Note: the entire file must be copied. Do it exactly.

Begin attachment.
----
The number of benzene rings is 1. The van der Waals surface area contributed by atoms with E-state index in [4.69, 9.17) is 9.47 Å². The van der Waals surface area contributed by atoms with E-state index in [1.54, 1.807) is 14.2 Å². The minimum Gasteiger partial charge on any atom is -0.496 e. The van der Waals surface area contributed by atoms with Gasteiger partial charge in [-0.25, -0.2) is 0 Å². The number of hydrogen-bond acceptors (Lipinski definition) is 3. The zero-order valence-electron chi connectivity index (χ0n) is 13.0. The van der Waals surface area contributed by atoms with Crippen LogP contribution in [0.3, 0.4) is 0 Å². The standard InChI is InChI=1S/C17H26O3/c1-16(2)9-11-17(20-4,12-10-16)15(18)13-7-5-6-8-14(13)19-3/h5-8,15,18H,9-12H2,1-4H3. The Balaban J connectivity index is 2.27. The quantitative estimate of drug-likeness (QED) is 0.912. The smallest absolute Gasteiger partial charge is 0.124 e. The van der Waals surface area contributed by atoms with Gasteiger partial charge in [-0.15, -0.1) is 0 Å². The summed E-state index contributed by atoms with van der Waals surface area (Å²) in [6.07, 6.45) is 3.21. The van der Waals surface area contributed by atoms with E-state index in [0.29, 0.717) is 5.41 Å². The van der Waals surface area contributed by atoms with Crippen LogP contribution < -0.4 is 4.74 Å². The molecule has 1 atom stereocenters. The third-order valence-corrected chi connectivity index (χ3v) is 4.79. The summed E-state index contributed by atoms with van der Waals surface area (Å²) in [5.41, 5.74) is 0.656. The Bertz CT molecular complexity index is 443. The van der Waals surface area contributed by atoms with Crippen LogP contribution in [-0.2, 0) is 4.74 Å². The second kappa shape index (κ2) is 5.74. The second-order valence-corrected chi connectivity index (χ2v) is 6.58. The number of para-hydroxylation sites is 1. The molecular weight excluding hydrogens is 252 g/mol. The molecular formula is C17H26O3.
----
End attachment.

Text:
The number of benzene rings is 1. The van der Waals surface area contributed by atoms with E-state index in [4.69, 9.17) is 9.47 Å². The van der Waals surface area contributed by atoms with E-state index in [1.54, 1.807) is 14.2 Å². The minimum Gasteiger partial charge on any atom is -0.496 e. The van der Waals surface area contributed by atoms with Gasteiger partial charge in [-0.25, -0.2) is 0 Å². The number of hydrogen-bond acceptors (Lipinski definition) is 3. The zero-order valence-electron chi connectivity index (χ0n) is 13.0. The van der Waals surface area contributed by atoms with Crippen LogP contribution in [0.3, 0.4) is 0 Å². The standard InChI is InChI=1S/C17H26O3/c1-16(2)9-11-17(20-4,12-10-16)15(18)13-7-5-6-8-14(13)19-3/h5-8,15,18H,9-12H2,1-4H3. The Balaban J connectivity index is 2.27. The quantitative estimate of drug-likeness (QED) is 0.912. The smallest absolute Gasteiger partial charge is 0.124 e. The van der Waals surface area contributed by atoms with Gasteiger partial charge in [-0.15, -0.1) is 0 Å². The summed E-state index contributed by atoms with van der Waals surface area (Å²) in [6.07, 6.45) is 3.21. The van der Waals surface area contributed by atoms with E-state index in [0.29, 0.717) is 5.41 Å². The van der Waals surface area contributed by atoms with Crippen LogP contribution < -0.4 is 4.74 Å². The molecule has 1 atom stereocenters. The third-order valence-corrected chi connectivity index (χ3v) is 4.79. The summed E-state index contributed by atoms with van der Waals surface area (Å²) in [5.41, 5.74) is 0.656. The Bertz CT molecular complexity index is 443. The van der Waals surface area contributed by atoms with Crippen LogP contribution in [-0.2, 0) is 4.74 Å². The second kappa shape index (κ2) is 5.74. The second-order valence-corrected chi connectivity index (χ2v) is 6.58. The number of para-hydroxylation sites is 1. The molecular weight excluding hydrogens is 252 g/mol. The molecular formula is C17H26O3.